If the Centerline court actually held that, where a corporation complies with an applicable SEC disclosure regulation, it cannot have a "clear" duty to disclose information to avoid misleading investors such that the failure to do so constitutes recklessness, then I disagree with my learned colleague (whose decision does not bind me in any event).
As discussed above, see supra at § III.A.2, the Second Circuit has made it clear that there are two independent bases upon which the securities laws might impose a duty to disclose: (1) an affirmative legal disclosure obligation, or (2) to avoid misleading investors. See In re Morgan Stanley, 592 F.3d at 360-66; Time Warner, 9 F.3d at 267-68. Here, the imminent rupture in a relationship that was supposed to generate 18.2% of Hi-Crush's revenue stream made it imperative that investors be told about Baker Hughes's threat—even if the disclosure were tempered (as it could and should have been) by Hi-Crush's observation that Baker Hughes was dead wrong in every respect.
In In re Morgan Stanley Information Fund Securities Litigation, the court demonstrated the proper mode of analysis. See 592 F.3d at 360-66. It first analyzed whether SEC rules required disclosure of a particular fact in the defendants' prospectus. See id. at 361-65. Once the court determined that there was no affirmative disclosure obligation under applicable SEC rules, it stated: "Our conclusion that [the SEC form] did not directly require defendants to disclose the allegedly omitted information does not mark the end of our inquiry." See id. at 365 (emphasis added). It then proceeded to analyze whether the defendants had a duty to disclose the fact at issue to avoid misleading investors. See id. at 365-66.
Given that the duty to disclose to avoid misleading investors is plainly independent of a company's affirmative disclosure obligations, it is not reasonable for a corporation to believe that its compliance with SEC regulations means that it has met all its disclosure duties under Section 10(b). There can still be a "clear duty to disclose" crucial information to avoid misleading investors. See Kalnit, 264 F.3d at 144. Thus, I decline the 10(b) Defendants' invitation to follow Centerline.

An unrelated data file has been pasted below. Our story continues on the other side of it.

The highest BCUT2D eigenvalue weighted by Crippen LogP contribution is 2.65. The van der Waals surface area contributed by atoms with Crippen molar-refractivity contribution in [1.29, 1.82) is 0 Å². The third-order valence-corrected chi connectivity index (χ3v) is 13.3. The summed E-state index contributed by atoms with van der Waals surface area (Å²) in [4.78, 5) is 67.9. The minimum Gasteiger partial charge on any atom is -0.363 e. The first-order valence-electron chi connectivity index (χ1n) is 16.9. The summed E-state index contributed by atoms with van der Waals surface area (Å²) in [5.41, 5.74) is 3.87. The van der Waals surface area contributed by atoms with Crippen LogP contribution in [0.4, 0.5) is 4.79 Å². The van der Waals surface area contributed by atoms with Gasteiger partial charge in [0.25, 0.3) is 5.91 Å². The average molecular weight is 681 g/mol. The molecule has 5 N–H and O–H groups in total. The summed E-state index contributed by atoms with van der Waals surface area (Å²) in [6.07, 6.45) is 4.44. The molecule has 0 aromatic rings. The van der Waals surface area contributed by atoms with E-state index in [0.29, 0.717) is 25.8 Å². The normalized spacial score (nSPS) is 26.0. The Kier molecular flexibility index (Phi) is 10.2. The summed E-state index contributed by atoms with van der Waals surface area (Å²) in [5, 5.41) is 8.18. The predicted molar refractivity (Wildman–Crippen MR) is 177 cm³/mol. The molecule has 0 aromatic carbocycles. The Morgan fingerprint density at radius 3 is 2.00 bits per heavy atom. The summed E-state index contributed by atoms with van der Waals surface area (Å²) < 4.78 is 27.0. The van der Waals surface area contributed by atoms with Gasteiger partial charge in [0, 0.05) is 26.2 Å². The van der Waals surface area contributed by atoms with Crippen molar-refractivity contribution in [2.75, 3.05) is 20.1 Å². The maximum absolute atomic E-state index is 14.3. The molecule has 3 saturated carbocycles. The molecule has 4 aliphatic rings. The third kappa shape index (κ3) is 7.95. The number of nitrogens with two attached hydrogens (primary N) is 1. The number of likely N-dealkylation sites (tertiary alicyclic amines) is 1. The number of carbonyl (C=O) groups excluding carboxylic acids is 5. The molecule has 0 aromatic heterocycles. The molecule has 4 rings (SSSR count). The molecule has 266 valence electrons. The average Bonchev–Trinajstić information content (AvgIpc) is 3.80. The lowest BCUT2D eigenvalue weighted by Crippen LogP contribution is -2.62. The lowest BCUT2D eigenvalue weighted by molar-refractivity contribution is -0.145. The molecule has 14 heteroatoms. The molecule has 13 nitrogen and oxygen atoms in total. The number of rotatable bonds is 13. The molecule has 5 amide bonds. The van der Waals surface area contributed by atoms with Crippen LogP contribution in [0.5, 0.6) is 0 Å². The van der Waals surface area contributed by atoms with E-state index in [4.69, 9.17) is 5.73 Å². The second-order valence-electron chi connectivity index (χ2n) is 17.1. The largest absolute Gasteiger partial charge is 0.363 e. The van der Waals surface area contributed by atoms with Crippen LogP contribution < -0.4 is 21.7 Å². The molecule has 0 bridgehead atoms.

Moreover, it is especially obvious that compliance with Item 1.02 of Form 8-K does not connote compliance with one's disclosure duties under Section 10(b). As discussed above, see supra at § III.A.2, the SEC final rule implementing Item 1.02 explains that corporations can be held liable under Section 10(b) irrespective of their compliance with Item 1.02. See 69 Fed. Reg. at 15606. Hi-Crush should have known that the securities laws imposed an independent duty to disclose to avoid misleading investors.
To summarize, Plaintiff's allegations show that Hi-Crush had a clear duty to disclose Baker Hughes's contract repudiation to avoiding misleading investors, and the 10(b) Defendants cannot reasonably claim that Item 1.02 made this duty any less obvious. Thus, Plaintiff has adequately alleged recklessness.
2. Strong Inference of Scienter
Plaintiff has also pled a sufficiently strong inference of scienter when taking into account "plausible opposing inferences." Tellabs, 551 U.S. at 323.
The 10(b) Defendants argue that the "more compelling inference" in this case is that they did not disclose the Baker Hughes repudiation for an "innocent" reason—they "believed" that the purported termination was invalid, that the contract was still binding, and that they were not required to disclose this fact. See Hi-Crush Memo at 24-25.
It is possible that Hi-Crush and the other 10(b) Defendants did foolishly believe that a major customer's repudiation of its long-term contract was a minor detail. They could have reasoned that, because the termination was invalid, the dispute was immaterial and did not need to be mentioned alongside all the positive statements about the Baker Hughes agreement in the investor presentation.